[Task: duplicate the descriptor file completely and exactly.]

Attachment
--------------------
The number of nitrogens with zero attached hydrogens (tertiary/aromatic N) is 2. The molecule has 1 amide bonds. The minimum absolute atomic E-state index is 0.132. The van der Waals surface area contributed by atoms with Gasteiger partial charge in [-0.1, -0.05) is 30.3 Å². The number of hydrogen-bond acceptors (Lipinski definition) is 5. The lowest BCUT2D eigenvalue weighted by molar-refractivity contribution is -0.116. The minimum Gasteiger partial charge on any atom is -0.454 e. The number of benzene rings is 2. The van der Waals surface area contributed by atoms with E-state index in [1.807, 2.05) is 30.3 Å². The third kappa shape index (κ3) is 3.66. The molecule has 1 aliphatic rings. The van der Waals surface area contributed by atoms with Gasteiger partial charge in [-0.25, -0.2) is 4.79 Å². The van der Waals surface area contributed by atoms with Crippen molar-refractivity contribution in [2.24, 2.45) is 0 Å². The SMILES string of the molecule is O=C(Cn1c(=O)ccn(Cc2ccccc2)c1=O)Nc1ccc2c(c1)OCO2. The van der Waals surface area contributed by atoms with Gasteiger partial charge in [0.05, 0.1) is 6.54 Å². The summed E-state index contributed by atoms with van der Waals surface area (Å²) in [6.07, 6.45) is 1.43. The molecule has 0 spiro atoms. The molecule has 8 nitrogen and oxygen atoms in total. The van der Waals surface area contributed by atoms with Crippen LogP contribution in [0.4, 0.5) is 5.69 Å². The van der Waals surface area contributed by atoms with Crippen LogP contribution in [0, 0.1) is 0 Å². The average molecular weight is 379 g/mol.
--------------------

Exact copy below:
The number of nitrogens with zero attached hydrogens (tertiary/aromatic N) is 2. The molecule has 1 amide bonds. The minimum absolute atomic E-state index is 0.132. The van der Waals surface area contributed by atoms with Gasteiger partial charge in [-0.1, -0.05) is 30.3 Å². The number of hydrogen-bond acceptors (Lipinski definition) is 5. The lowest BCUT2D eigenvalue weighted by molar-refractivity contribution is -0.116. The minimum Gasteiger partial charge on any atom is -0.454 e. The number of benzene rings is 2. The van der Waals surface area contributed by atoms with E-state index in [1.807, 2.05) is 30.3 Å². The third kappa shape index (κ3) is 3.66. The molecule has 1 aliphatic rings. The van der Waals surface area contributed by atoms with Gasteiger partial charge in [-0.25, -0.2) is 4.79 Å². The van der Waals surface area contributed by atoms with Crippen molar-refractivity contribution in [2.24, 2.45) is 0 Å². The SMILES string of the molecule is O=C(Cn1c(=O)ccn(Cc2ccccc2)c1=O)Nc1ccc2c(c1)OCO2. The van der Waals surface area contributed by atoms with Gasteiger partial charge in [0.05, 0.1) is 6.54 Å². The summed E-state index contributed by atoms with van der Waals surface area (Å²) in [6.07, 6.45) is 1.43. The molecule has 0 spiro atoms. The molecule has 8 nitrogen and oxygen atoms in total. The van der Waals surface area contributed by atoms with Crippen LogP contribution in [0.4, 0.5) is 5.69 Å². The van der Waals surface area contributed by atoms with Crippen LogP contribution in [0, 0.1) is 0 Å². The average molecular weight is 379 g/mol.